Judging on the hoof

The genetics of a single deer may be hard to determine by simple observation, but letting younger deer walk to reach their maximum potential is the best way to grow trophies.

It’s always good to have an idea what you intend to harvest before you get into the stand, should the opportunity arise. Are you hunting for meat, a trophy or maybe something in between?

Many hunters have been in a situation where they were in their deer stand and “something” steps into a field or shooting lane. The typical scenario is a buck on the prowl, usually at a considerable distance and in low-light conditions. The hunter’s eyes immediately go to the rack.

“The rack has little to do with whether or not a deer has reached its potential growth,” said hunter Leslie Smith from Senatobia. “Many hunters see what they think is a trophy deer because it’s got a visible rack over its head.”

Once it’s on the ground, “ground shrinkage” — meaning the hunter gets a chance to actually see the entire deer in relation to its body — takes its toll, and the hunter may even regret not letting the animal walk.

Since a deer grows its biggest rack somewhere in the 5½-year-old range, learning to distinguish body features that classify that deer at its maximum potential, is much more reliable than simply judging by its rack. From a management standpoint, it’s better to judge a deer based on its body features rather than just the rack alone.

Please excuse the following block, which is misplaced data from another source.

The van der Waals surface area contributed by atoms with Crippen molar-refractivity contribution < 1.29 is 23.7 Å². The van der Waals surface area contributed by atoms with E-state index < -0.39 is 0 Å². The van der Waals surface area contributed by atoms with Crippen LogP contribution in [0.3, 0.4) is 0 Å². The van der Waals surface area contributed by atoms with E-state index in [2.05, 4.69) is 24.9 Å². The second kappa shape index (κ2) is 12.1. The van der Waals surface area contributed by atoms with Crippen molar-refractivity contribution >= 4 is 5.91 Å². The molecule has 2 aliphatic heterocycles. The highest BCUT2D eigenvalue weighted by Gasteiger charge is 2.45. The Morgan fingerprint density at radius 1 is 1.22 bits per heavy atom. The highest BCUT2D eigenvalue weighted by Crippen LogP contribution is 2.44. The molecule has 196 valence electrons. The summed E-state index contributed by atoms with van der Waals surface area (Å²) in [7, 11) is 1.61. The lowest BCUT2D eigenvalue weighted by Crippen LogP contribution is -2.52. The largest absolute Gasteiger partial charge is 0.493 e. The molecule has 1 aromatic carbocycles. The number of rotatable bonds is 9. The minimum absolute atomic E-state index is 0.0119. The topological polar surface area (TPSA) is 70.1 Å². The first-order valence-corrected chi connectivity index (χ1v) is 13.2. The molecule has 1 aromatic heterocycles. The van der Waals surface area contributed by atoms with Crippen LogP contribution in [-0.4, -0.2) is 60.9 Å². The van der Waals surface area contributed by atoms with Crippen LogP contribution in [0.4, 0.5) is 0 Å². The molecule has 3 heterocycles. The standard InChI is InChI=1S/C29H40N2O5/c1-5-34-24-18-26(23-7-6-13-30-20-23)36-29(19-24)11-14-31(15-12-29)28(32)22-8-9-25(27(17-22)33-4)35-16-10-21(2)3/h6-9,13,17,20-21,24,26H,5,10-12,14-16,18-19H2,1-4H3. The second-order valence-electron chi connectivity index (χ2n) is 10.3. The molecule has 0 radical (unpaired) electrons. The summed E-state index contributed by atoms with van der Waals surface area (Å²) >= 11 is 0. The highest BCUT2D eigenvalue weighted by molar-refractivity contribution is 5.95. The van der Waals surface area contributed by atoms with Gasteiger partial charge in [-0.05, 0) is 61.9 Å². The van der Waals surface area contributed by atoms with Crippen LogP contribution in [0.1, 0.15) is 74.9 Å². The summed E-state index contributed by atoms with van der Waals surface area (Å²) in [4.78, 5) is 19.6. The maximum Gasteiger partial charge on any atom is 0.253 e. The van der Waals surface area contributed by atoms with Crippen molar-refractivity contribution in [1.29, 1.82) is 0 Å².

In comparison, a trophy deer shares many characteristics with a middle-aged man:

Thick body. The most reliable characteristic is a full, thick, mature body that identifies this animal as a trophy buck based on sizeable body weight.

Sway back. Age and maturity, as well as a big gut, give this deer a slight sway in its back.

Rounded shoulders. One trait that distinguishes this animal from a husky younger deer are rounded shoulders, another indicator of heavy body weight.

Roman nose. A hooked or round nose, also referred to as an aquiline nose, is derived from the fullness of the face but also makes reference to a fierce fighter.

Squinty eyes. Also caused by higher body mass, eyelids may even look puffy.

Wide neck. The rut can lead to a swollen neck, but on mature bucks there is minimal decrease in neck size from the shoulder to the head.

Fat brisket. Another place weight accumulates.

Saggy belly. Years of consuming “grain products” have the same effects on deer and humans.

Short legs. Overall, a mature buck’s legs are normal-sized but look short when compared to the size and girth of the body.

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Phillip Gentry
About Phillip Gentry 374 Articles
Phillip Gentry is a freelance outdoor writer and photographer who says that if it swims, walks, hops, flies or crawls he’s usually not too far behind.

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